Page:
Stipulating Definitions of Key Terms

Another technique for enhancing the way readers will understand your argument is to offer them a sense of how you are using important terms.  As a writer, you are free to stipulate how you want a term to be understood: “Here, I define XXX as. . .,” “XXX is often understood as YYY, but in this argument XXX means ZZZ,” “XXX has been used to mean YYY or ZZZ, but there is an advantage to considering it as WWW.” 


Plausibly Contradictory Evidence

Another kind of reservation you ought to make room for in your papers is plausibly contradictory evidence. No matter what position you take on a source text, there will always be some evidence in it that someone can use as a basis to disagree with you.

Lincoln may have been willing to let his readers associate the founders with the North, but it is not clear that he actually believed that they would have supported the Union. He does not specifically say so. Although he describes what the founders did in the past (“Four score and twenty years ago”), he does not say what they would do in the present.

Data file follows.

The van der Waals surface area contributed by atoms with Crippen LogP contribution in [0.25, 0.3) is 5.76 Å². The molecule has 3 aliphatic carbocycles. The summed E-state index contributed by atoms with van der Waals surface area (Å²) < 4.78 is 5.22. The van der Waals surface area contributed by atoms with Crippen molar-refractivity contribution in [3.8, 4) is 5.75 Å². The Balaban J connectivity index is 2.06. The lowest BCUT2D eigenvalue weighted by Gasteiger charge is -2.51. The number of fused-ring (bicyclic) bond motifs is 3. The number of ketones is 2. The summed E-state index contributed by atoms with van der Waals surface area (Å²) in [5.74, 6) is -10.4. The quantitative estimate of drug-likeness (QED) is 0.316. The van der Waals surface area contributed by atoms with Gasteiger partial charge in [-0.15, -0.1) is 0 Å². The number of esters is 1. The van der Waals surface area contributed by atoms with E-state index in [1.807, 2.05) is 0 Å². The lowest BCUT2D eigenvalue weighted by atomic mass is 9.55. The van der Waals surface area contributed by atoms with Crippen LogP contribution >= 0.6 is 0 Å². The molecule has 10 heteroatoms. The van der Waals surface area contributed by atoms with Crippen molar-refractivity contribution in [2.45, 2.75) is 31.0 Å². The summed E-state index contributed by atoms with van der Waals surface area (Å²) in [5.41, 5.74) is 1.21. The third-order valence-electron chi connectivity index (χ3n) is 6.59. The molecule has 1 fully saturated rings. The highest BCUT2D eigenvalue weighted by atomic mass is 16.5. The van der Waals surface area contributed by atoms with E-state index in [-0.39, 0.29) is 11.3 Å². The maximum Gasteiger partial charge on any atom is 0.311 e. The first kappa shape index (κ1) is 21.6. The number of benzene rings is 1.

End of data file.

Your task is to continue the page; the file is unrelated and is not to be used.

The shrewd writer considers these kind of objections before readers do, and may include the objections in the essay. Once you think you have constructed an argument that fully supports your claim, skim the source text you are referring to once again specifically looking for evidence that might support a different conclusion. Then raise that evidence and counterclaim in order both to acknowledge and, if you can, rebut them. Even if you can’t fully rebut them, you can suggest that the weight of evidence is still on your side. Don’t worry that including counter evidence will make your argument less persuasive. On the contrary. While there are exceptions, most academic readers are much more persuaded by writers who acknowledge their reservations then by writers who insist that they are always absolutely correct.  Again, qualifying phrases may be in order: “Granted, XXX may lead other analysts to see. . . ,” or “If one chose to focus on XXX, then that opens an alternative pathway to interpretation.”